Addict (drugaddict) wrote,

An American Inquisition?

It's only getting worse. From The Nation, April 3

 An American Inquisition?

Richard Rogers, or Lord Rogers of Riverside, as he is styled in Britain,
is one of the most distinguished architects in the world. From the day
the Centre Pompidou opened its doors in Paris in 1977, his career has
been a series of triumphs: the headquarters of Lloyds insurance in
London, the European Court of Human Rights in Strasbourg, the Millennium
Dome in Greenwich, Madrid's new Barajas airport and, most recently, the
Welsh Assembly. Rogers is famous not just for his iconic buildings but
also for his progressive politics and his extraordinary network of
friends, associates and admirers. So when he agreed in February to host
the London inaugural meeting of Architects and Planners for Justice in
Palestine, the event went unnoticed here.

That is, it went unnoticed until early March, when Rogers found that
even a casual association with the Palestinian cause placed all his New
York work in jeopardy. Rogers, who'd been awarded the $1.7 billion
expansion of the Jacob Javits Convention Center and a commission to
redevelop the Lower East Side riverfront, was summoned to New York to
explain himself to Empire State Development Corporation chair Charles
Gargano. Sheldon Silver, speaker of the New York Assembly, demanded that
Rogers be fired from publicly funded projects; he also threatened that
Silvercup Studios, a film studio and office complex in Queens, would be
unlikely to get tax credits with Rogers as architect. Malcolm Hoenlein,
executive vice chair of the Conference of Presidents of Major American
Jewish Organizations, labeled Rogers's involvement "an the
legacy of Senator Javits," noting that the late Republican had been a
staunch defender of Israel.

The story of Rogers's American inquisition has no heroes.The son of a
Jewish doctor who fled Fascist Italy for London, Rogers might have
reminded his tormentors that the British organizer of the offending
architects' group, his friend Abe Hayeem, is also a Jew. He could have
pointed out that the group's criticism of Israel for building its
separation wall echoed the findings of the International Court of
Justice. Instead, he folded faster than a house of cards, abandoning his
colleagues--and the Palestinians--in a recantation that was as brutal as
it was effective.

Rogers didn't just take a dive, ditching the group with the irrelevant
declaration that he abhors boycotts. (Though a boycott of firms or
architects who work on the separation wall or on West Bank settlements
had been discussed, no decisions were made at the London meeting.) Under
the expert guidance of Howard Rubinstein, New York's public relations
consultant to the stars, Rogers actually pronounced himself "in favor of
[the wall] to thwart terror attacks on Israel." He recalled the joys of
spending his honeymoon in the Holy Land, and said that the Middle East
conflict is between "a country that is a terrorist state and a country
that's a democratic state. I'm all for the democratic state." That was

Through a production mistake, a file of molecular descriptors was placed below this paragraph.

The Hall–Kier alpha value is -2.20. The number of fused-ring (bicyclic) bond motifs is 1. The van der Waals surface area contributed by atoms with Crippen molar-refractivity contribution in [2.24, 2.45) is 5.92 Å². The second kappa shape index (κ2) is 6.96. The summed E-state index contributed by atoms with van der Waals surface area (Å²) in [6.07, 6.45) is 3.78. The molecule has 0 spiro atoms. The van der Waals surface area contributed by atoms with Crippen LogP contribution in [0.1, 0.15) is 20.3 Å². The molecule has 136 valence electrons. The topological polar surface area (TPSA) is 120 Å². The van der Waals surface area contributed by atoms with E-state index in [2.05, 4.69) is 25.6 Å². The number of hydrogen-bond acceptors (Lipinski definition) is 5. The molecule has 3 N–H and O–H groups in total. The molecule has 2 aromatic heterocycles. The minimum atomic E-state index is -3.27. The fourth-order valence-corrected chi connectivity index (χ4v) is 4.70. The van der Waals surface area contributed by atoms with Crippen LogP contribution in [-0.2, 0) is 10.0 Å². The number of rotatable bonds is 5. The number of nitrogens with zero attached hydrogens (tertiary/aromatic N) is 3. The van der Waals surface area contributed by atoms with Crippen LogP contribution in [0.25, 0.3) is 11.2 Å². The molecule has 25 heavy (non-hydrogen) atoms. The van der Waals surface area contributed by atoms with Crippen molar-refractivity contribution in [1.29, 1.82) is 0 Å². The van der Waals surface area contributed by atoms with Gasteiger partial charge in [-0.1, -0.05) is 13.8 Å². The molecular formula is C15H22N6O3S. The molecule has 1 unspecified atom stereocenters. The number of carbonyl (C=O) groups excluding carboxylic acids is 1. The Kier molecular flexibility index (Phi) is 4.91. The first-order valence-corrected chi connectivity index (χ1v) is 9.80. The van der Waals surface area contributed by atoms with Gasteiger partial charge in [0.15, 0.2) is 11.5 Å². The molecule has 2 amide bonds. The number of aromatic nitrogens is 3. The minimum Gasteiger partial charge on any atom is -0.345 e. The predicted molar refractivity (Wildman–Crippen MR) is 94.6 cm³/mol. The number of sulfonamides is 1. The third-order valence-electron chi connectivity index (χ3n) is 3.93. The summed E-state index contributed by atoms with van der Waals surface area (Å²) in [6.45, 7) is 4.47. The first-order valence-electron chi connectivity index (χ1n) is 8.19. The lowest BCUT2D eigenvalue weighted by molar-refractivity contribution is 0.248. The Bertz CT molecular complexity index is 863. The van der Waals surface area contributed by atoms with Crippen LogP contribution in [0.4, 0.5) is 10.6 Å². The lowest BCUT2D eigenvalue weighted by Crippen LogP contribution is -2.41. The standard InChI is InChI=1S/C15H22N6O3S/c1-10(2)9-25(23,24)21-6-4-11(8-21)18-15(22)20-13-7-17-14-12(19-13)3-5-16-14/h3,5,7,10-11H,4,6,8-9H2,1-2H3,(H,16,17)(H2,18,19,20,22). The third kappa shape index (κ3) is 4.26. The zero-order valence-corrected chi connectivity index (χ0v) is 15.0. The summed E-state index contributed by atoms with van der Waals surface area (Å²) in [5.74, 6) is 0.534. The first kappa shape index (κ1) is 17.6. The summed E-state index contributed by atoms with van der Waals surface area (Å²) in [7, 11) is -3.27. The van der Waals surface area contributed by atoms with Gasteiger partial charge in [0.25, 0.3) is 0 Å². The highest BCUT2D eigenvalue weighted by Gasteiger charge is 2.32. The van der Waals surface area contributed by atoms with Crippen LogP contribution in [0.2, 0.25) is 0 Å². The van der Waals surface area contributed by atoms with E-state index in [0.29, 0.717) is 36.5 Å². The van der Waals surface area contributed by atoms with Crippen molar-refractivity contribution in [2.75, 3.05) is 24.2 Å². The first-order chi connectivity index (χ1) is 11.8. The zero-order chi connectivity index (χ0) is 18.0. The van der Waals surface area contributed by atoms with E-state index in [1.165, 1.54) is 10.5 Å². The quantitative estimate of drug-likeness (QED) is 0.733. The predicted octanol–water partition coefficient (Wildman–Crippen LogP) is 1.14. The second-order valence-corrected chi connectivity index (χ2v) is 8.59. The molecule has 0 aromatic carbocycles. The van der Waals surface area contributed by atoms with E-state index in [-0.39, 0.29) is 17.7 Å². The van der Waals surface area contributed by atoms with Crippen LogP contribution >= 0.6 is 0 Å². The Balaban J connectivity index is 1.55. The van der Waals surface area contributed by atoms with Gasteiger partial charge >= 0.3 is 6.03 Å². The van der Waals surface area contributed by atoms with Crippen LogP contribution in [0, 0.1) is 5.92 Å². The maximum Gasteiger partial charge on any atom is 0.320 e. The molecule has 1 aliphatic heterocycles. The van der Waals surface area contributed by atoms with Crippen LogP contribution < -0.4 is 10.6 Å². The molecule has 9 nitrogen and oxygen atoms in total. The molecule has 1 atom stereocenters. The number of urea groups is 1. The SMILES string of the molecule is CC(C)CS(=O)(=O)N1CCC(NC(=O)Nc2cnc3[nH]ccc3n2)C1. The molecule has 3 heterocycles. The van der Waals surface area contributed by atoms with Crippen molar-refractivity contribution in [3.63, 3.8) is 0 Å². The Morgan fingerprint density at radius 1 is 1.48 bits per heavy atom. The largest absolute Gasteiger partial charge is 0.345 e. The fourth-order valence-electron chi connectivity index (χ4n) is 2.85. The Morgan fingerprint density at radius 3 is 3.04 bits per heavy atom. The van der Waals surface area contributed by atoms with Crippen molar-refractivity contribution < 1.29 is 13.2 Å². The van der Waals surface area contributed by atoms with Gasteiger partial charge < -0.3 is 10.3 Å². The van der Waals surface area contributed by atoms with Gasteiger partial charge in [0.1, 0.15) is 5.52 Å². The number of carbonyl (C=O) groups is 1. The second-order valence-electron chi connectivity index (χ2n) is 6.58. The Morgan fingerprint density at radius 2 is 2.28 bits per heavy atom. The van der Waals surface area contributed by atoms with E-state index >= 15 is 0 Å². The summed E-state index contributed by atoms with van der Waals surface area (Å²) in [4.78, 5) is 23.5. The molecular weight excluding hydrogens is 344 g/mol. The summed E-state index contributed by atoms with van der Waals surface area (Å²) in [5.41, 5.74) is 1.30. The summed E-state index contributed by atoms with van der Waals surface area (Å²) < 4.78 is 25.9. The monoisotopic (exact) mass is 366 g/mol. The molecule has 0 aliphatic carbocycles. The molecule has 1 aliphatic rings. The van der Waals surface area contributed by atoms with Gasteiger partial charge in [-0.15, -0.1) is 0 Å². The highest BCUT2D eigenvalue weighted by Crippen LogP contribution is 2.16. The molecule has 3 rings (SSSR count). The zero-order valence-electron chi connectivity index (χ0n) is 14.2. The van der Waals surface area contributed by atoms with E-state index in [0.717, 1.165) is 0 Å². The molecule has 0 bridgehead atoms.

good enough for the formerly furious New York pols, who now pronounced
the repentant Rogers kosher.

The whole unedifying spectacle might have been designed as a companion
piece for /My Name Is Rachel Corrie/, the British play about an American
woman killed by an Israeli bulldozer in Gaza, whose production has been
"indefinitely postponed" by the New York Theatre Workshop  If the
/Corrie/ "postponement" suggests New Yorkers have no ears for the
sufferings of Palestinians, Rogers's ordeal implies that in the current
political climate, Palestinians have become such pariahs that even to
appear sympathetic to their cause is dangerous to one's career. But
while theater people and Arab-Americans objected to NYTW's failure of
nerve, Rogers's rush to retraction cut the legs out from under any
protest on his behalf or the public's, leaving no time to challenge the
claim that these modern McCarthyites speak for all New Yorkers--black,
white, Hispanic, Jewish, Christian, Muslim. Lost also was the
opportunity to puncture the pretense that all--or most--American Jews
blindly endorse any Israeli action, no matter how extreme or
indefensible. Instead, it's become even harder to acknowledge the
futility, indeed the obscenity, of treating the entire Palestinian
people as political lepers whose hunger for justice, or simple
compassion, has no claim on our attention.

There's more at stake here than local politics. Since the "war on
terror" began, too many Americans have become inured to enforced
patriotism and ideological litmus tests. We hardly notice the way that
speech itself has come to be regarded as something to be policed, or the
way that dissent, the lifeblood of freedom, is constantly devalued.
Rogers's cave-in is all the more reason for the rest of us to speak up:
for the Palestinians, for American Jews who don't regard Hoenlein as
their spokesman, against blacklists, against censorship and above all
against the rising tide of fear.
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